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Next-generation sequencing for mitochondrial diseases: A wide diagnostic spectrum

Authors

  • Valeria Vasta,

    1. Seattle Children's Hospital Research Institute
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  • J Lawrence Merritt II,

    1. Department of Pediatrics, Division of Genetic Medicine, University of Washington School of Medicine/Seattle Children's Hospital
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  • Russell P. Saneto,

    1. Department of Neurology, Division of Pediatric Neurology, University of Washington School of Medicine/ Seattle Children's Hospital, Seattle, WA, USA
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  • Si Houn Hahn

    Corresponding author
    1. Seattle Children's Hospital Research Institute
    2. Department of Pediatrics, Division of Genetic Medicine, University of Washington School of Medicine/Seattle Children's Hospital
      Si Houn Hahn, MD PhD, Department of Pediatrics, University of Washington School of Medicine, Seattle Children's Research Institute, C9S, 1900 9th Avenue, Seattle, WA 98101, USA. Email: sihahn@uw.edu
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Si Houn Hahn, MD PhD, Department of Pediatrics, University of Washington School of Medicine, Seattle Children's Research Institute, C9S, 1900 9th Avenue, Seattle, WA 98101, USA. Email: sihahn@uw.edu

Abstract

Background:  The current diagnostic approach for mitochondrial disorders requires invasive procedures such as muscle biopsy and multiple biochemical testing but the results are often inconclusive. Clinical sequencing tests are available only for a limited number of genes. Recently, massively parallel sequencing has become a powerful tool for testing genetically heterogeneous conditions such as mitochondrial disorders.

Methods:  Targeted next-generation sequencing was performed on 26 patients with known or suspected mitochondrial disorders using in-solution capture for the exons of 908 known and candidate nuclear genes and an Illumina genome analyzer.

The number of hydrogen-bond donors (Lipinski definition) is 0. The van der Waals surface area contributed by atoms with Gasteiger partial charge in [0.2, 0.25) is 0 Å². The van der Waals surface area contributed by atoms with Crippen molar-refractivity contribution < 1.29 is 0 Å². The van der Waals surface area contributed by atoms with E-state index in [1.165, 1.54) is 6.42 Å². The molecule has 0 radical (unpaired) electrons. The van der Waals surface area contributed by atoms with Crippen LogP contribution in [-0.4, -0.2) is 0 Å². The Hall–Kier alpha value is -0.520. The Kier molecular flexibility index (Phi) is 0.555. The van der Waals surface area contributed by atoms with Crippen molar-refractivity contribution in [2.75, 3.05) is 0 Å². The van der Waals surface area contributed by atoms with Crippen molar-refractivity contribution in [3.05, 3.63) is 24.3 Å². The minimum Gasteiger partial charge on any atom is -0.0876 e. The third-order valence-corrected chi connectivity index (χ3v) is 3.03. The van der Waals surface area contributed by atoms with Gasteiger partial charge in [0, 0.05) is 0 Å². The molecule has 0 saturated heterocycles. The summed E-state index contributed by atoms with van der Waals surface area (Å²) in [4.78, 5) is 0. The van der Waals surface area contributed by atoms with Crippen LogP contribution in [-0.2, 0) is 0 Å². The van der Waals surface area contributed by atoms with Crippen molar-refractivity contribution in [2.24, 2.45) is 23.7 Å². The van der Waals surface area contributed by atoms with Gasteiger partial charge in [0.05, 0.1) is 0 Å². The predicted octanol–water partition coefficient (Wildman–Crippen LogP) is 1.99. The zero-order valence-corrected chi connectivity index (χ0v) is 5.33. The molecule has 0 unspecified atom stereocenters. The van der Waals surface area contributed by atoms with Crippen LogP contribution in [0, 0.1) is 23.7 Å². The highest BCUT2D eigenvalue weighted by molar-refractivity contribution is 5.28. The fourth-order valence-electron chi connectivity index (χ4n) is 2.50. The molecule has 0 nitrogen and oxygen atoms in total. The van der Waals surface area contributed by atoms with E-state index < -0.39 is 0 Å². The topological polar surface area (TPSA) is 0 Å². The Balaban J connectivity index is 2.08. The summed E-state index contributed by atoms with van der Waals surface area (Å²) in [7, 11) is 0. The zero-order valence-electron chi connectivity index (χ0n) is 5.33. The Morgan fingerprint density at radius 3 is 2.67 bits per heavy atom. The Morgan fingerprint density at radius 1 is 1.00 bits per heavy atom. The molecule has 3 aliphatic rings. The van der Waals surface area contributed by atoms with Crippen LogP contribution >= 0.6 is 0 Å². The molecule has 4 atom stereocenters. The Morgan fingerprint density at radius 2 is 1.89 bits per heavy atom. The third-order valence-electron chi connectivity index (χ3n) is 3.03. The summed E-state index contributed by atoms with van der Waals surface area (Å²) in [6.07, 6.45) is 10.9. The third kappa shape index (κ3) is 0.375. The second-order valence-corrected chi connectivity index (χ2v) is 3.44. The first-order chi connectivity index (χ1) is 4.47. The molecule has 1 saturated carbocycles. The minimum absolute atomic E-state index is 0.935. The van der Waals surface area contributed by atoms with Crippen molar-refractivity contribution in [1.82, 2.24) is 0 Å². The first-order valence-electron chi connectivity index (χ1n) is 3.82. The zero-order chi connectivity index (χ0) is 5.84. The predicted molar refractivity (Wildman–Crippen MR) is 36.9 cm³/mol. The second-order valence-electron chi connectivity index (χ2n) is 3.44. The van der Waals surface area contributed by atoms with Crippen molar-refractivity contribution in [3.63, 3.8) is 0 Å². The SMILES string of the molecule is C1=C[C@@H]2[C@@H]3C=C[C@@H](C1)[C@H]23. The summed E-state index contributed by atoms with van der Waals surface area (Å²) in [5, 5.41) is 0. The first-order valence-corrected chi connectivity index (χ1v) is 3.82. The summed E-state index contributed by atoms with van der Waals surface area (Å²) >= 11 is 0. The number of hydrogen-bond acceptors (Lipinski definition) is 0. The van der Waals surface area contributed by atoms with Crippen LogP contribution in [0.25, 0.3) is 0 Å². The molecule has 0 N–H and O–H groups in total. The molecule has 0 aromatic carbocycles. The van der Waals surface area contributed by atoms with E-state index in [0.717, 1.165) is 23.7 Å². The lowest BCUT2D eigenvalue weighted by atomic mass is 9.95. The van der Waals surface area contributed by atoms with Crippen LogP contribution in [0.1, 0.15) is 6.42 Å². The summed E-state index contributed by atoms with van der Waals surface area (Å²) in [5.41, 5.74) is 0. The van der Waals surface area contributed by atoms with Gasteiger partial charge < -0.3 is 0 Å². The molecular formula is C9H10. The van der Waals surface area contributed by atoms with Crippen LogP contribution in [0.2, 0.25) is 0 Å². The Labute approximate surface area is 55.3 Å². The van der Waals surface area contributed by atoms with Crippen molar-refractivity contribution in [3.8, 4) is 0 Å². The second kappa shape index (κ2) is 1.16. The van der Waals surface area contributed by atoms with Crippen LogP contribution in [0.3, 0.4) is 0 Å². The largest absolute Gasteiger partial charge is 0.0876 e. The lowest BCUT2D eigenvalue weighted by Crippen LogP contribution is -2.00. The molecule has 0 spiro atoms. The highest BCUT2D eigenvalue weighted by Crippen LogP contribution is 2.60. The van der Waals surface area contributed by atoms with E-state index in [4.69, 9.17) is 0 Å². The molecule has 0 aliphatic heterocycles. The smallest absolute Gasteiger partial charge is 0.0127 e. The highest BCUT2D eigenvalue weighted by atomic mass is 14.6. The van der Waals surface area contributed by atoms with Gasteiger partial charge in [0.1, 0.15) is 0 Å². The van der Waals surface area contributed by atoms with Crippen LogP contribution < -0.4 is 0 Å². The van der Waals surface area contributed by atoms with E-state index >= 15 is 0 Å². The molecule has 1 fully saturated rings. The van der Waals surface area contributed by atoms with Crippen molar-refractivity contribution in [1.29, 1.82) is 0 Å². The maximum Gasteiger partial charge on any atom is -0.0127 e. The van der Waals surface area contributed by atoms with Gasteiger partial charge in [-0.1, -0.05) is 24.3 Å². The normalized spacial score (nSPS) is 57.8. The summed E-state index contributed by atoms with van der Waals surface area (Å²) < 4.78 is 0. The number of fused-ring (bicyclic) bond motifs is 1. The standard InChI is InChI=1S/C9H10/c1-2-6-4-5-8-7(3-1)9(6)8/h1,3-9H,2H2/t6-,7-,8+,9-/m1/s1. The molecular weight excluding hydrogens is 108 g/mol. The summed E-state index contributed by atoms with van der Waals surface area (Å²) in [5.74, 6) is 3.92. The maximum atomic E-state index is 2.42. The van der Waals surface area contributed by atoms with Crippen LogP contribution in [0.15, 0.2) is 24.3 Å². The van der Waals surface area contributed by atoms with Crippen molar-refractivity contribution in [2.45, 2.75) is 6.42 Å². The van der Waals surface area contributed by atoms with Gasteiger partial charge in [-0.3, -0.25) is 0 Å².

Results:  None of the 18 patients with various abnormal respiratory chain complex (RCC) activities had molecular defects in either subunits or assembly factors of mitochondrial RCC enzymes except a reference control sample with known mutations in SURF1. Instead, several variants in known pathogenic genes including CPT2, POLG, PDSS1, UBE3A, SDHD, and a few potentially pathogenic variants in candidate genes such as MTO1 or SCL7A13 were identified.

Conclusions:  Sequencing only nuclear genes for RCC subunits and assembly factors may not provide the diagnostic answers for suspected patients with mitochondrial disorders. The present findings indicate that the diagnostic spectrum of mitochondrial disorders is much broader than previously thought, which could potentially lead to misdiagnosis and/or inappropriate treatment. Overall analytic sensitivity and precision appear acceptable for clinical testing. Despite the limitations in finding mutations in all patients, the present findings underscore the considerable clinical benefits of targeted next-generation sequencing and serve as a prototype for extending the clinical evaluation in this clinically heterogeneous patient group.

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